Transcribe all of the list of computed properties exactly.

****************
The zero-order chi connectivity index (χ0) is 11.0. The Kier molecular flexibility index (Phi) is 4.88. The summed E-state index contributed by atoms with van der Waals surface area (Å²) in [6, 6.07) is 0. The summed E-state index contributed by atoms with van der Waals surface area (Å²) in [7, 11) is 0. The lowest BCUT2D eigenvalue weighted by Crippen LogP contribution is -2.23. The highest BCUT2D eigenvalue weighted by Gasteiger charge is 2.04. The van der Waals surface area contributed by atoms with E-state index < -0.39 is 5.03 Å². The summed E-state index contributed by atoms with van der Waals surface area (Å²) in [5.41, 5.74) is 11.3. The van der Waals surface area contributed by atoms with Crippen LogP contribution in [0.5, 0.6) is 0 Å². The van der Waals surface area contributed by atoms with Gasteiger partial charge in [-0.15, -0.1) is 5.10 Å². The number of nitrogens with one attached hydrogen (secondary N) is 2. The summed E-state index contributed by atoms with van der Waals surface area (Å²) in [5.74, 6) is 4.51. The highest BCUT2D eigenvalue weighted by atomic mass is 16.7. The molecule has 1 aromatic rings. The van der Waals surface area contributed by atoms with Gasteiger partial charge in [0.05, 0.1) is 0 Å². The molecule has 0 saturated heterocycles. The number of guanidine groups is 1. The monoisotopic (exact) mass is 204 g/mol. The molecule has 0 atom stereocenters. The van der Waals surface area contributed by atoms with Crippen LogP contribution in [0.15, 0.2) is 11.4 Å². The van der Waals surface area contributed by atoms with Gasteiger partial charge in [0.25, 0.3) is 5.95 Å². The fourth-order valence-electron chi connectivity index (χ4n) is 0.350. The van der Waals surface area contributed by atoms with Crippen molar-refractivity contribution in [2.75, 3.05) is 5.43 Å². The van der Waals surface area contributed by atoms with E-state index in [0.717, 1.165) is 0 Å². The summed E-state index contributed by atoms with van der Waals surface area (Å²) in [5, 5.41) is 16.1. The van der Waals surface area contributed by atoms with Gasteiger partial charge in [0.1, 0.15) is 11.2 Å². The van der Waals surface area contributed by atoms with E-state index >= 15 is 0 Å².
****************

The zero-order chi connectivity index (χ0) is 11.0. The Kier molecular flexibility index (Phi) is 4.88. The summed E-state index contributed by atoms with van der Waals surface area (Å²) in [6, 6.07) is 0. The summed E-state index contributed by atoms with van der Waals surface area (Å²) in [7, 11) is 0. The lowest BCUT2D eigenvalue weighted by Crippen LogP contribution is -2.23. The highest BCUT2D eigenvalue weighted by Gasteiger charge is 2.04. The van der Waals surface area contributed by atoms with E-state index < -0.39 is 5.03 Å². The summed E-state index contributed by atoms with van der Waals surface area (Å²) in [5.41, 5.74) is 11.3. The van der Waals surface area contributed by atoms with Crippen LogP contribution in [0.5, 0.6) is 0 Å². The van der Waals surface area contributed by atoms with Gasteiger partial charge in [-0.15, -0.1) is 5.10 Å². The number of nitrogens with one attached hydrogen (secondary N) is 2. The summed E-state index contributed by atoms with van der Waals surface area (Å²) in [5.74, 6) is 4.51. The highest BCUT2D eigenvalue weighted by atomic mass is 16.7. The molecule has 1 aromatic rings. The van der Waals surface area contributed by atoms with Gasteiger partial charge in [0.05, 0.1) is 0 Å². The molecule has 0 saturated heterocycles. The number of guanidine groups is 1. The monoisotopic (exact) mass is 204 g/mol. The molecule has 0 atom stereocenters. The van der Waals surface area contributed by atoms with Crippen LogP contribution in [0.15, 0.2) is 11.4 Å². The van der Waals surface area contributed by atoms with Gasteiger partial charge in [0.25, 0.3) is 5.95 Å². The fourth-order valence-electron chi connectivity index (χ4n) is 0.350. The van der Waals surface area contributed by atoms with Crippen molar-refractivity contribution in [2.75, 3.05) is 5.43 Å². The van der Waals surface area contributed by atoms with E-state index in [0.717, 1.165) is 0 Å². The summed E-state index contributed by atoms with van der Waals surface area (Å²) in [5, 5.41) is 16.1. The van der Waals surface area contributed by atoms with Gasteiger partial charge in [0.1, 0.15) is 11.2 Å². The van der Waals surface area contributed by atoms with E-state index >= 15 is 0 Å².